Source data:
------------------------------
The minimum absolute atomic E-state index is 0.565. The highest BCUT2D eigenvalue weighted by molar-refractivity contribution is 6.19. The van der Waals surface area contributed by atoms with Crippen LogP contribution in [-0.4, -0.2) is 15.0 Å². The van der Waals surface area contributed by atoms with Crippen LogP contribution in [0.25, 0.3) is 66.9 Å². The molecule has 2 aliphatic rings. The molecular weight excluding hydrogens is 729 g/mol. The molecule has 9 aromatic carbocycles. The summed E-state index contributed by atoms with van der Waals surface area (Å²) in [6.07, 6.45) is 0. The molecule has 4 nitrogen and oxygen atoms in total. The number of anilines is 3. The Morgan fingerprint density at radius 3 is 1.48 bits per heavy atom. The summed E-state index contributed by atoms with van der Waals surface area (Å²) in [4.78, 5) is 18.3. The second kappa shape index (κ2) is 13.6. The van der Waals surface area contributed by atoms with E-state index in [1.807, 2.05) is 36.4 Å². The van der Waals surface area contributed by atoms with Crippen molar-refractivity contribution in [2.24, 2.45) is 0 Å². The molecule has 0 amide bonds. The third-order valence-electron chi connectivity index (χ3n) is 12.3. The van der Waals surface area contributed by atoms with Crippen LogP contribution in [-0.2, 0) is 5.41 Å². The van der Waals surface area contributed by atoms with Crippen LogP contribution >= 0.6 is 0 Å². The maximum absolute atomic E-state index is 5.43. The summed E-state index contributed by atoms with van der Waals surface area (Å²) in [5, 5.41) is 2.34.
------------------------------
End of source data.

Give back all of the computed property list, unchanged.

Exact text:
The minimum absolute atomic E-state index is 0.565. The highest BCUT2D eigenvalue weighted by molar-refractivity contribution is 6.19. The van der Waals surface area contributed by atoms with Crippen LogP contribution in [-0.4, -0.2) is 15.0 Å². The van der Waals surface area contributed by atoms with Crippen LogP contribution in [0.25, 0.3) is 66.9 Å². The molecule has 2 aliphatic rings. The molecular weight excluding hydrogens is 729 g/mol. The molecule has 9 aromatic carbocycles. The summed E-state index contributed by atoms with van der Waals surface area (Å²) in [6.07, 6.45) is 0. The molecule has 4 nitrogen and oxygen atoms in total. The number of anilines is 3. The Morgan fingerprint density at radius 3 is 1.48 bits per heavy atom. The summed E-state index contributed by atoms with van der Waals surface area (Å²) in [4.78, 5) is 18.3. The second kappa shape index (κ2) is 13.6. The van der Waals surface area contributed by atoms with E-state index in [1.807, 2.05) is 36.4 Å². The van der Waals surface area contributed by atoms with Crippen molar-refractivity contribution in [2.24, 2.45) is 0 Å². The molecule has 0 amide bonds. The third-order valence-electron chi connectivity index (χ3n) is 12.3. The van der Waals surface area contributed by atoms with Crippen LogP contribution in [-0.2, 0) is 5.41 Å². The van der Waals surface area contributed by atoms with Crippen LogP contribution >= 0.6 is 0 Å². The maximum absolute atomic E-state index is 5.43. The summed E-state index contributed by atoms with van der Waals surface area (Å²) in [5, 5.41) is 2.34.